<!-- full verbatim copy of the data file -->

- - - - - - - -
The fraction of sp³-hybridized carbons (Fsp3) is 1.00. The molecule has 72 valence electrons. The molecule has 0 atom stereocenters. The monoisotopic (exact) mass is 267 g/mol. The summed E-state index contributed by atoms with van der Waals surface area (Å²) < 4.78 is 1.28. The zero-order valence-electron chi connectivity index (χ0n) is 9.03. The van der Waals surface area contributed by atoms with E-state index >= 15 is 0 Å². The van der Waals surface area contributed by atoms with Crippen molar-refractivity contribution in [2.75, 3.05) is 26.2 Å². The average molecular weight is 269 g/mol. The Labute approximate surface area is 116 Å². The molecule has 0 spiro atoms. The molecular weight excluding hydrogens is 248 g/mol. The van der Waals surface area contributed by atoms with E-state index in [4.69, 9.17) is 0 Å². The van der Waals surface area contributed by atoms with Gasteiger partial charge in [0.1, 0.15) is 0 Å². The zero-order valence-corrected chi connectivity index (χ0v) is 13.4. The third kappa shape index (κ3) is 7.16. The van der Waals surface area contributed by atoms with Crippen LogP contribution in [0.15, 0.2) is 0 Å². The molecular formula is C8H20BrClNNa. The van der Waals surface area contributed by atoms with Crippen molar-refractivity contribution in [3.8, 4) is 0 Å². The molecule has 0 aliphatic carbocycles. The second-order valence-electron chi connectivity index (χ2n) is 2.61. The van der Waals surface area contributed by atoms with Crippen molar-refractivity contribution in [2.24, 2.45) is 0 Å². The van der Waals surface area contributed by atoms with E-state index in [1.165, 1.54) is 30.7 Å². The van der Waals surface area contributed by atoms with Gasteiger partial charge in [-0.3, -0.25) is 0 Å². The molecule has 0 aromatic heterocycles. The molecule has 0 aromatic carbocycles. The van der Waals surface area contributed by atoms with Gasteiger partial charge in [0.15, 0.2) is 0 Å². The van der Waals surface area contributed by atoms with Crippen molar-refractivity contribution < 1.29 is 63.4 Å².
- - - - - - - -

The fraction of sp³-hybridized carbons (Fsp3) is 1.00. The molecule has 72 valence electrons. The molecule has 0 atom stereocenters. The monoisotopic (exact) mass is 267 g/mol. The summed E-state index contributed by atoms with van der Waals surface area (Å²) < 4.78 is 1.28. The zero-order valence-electron chi connectivity index (χ0n) is 9.03. The van der Waals surface area contributed by atoms with E-state index >= 15 is 0 Å². The van der Waals surface area contributed by atoms with Crippen molar-refractivity contribution in [2.75, 3.05) is 26.2 Å². The average molecular weight is 269 g/mol. The Labute approximate surface area is 116 Å². The molecule has 0 spiro atoms. The molecular weight excluding hydrogens is 248 g/mol. The van der Waals surface area contributed by atoms with E-state index in [4.69, 9.17) is 0 Å². The van der Waals surface area contributed by atoms with Gasteiger partial charge in [0.1, 0.15) is 0 Å². The zero-order valence-corrected chi connectivity index (χ0v) is 13.4. The third kappa shape index (κ3) is 7.16. The van der Waals surface area contributed by atoms with Crippen LogP contribution in [0.15, 0.2) is 0 Å². The molecular formula is C8H20BrClNNa. The van der Waals surface area contributed by atoms with Crippen molar-refractivity contribution in [3.8, 4) is 0 Å². The molecule has 0 aliphatic carbocycles. The second-order valence-electron chi connectivity index (χ2n) is 2.61. The van der Waals surface area contributed by atoms with Crippen molar-refractivity contribution in [2.24, 2.45) is 0 Å². The van der Waals surface area contributed by atoms with E-state index in [1.165, 1.54) is 30.7 Å². The van der Waals surface area contributed by atoms with Gasteiger partial charge in [-0.3, -0.25) is 0 Å². The molecule has 0 aromatic heterocycles. The molecule has 0 aromatic carbocycles. The van der Waals surface area contributed by atoms with Gasteiger partial charge in [0.15, 0.2) is 0 Å². The van der Waals surface area contributed by atoms with Crippen molar-refractivity contribution < 1.29 is 63.4 Å².